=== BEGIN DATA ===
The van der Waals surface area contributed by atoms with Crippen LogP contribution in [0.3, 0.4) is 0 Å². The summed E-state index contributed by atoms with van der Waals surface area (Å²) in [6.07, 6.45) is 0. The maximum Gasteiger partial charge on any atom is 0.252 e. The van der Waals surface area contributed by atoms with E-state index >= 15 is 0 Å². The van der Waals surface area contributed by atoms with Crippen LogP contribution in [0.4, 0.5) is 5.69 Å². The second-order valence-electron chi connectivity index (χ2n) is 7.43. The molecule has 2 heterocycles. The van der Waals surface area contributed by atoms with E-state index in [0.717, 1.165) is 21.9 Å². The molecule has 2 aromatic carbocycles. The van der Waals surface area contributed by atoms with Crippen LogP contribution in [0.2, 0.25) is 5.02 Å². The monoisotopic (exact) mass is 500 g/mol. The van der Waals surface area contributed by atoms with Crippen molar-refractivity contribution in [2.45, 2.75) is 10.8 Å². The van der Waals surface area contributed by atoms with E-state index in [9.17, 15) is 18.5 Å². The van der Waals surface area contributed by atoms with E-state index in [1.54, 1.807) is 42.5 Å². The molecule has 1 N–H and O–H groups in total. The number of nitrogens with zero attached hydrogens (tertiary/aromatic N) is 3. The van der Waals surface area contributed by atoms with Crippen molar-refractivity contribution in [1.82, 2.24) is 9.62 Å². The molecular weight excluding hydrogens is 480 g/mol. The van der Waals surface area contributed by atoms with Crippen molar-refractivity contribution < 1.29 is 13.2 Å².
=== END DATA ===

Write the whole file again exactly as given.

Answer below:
The van der Waals surface area contributed by atoms with Crippen LogP contribution in [0.3, 0.4) is 0 Å². The summed E-state index contributed by atoms with van der Waals surface area (Å²) in [6.07, 6.45) is 0. The maximum Gasteiger partial charge on any atom is 0.252 e. The van der Waals surface area contributed by atoms with E-state index >= 15 is 0 Å². The van der Waals surface area contributed by atoms with Crippen LogP contribution in [0.4, 0.5) is 5.69 Å². The second-order valence-electron chi connectivity index (χ2n) is 7.43. The molecule has 2 heterocycles. The van der Waals surface area contributed by atoms with E-state index in [0.717, 1.165) is 21.9 Å². The molecule has 2 aromatic carbocycles. The van der Waals surface area contributed by atoms with Crippen LogP contribution in [0.2, 0.25) is 5.02 Å². The monoisotopic (exact) mass is 500 g/mol. The van der Waals surface area contributed by atoms with Crippen molar-refractivity contribution in [2.45, 2.75) is 10.8 Å². The van der Waals surface area contributed by atoms with E-state index in [9.17, 15) is 18.5 Å². The van der Waals surface area contributed by atoms with E-state index in [1.54, 1.807) is 42.5 Å². The molecule has 1 N–H and O–H groups in total. The number of nitrogens with zero attached hydrogens (tertiary/aromatic N) is 3. The van der Waals surface area contributed by atoms with Crippen molar-refractivity contribution in [1.82, 2.24) is 9.62 Å². The molecular weight excluding hydrogens is 480 g/mol. The van der Waals surface area contributed by atoms with Crippen molar-refractivity contribution < 1.29 is 13.2 Å².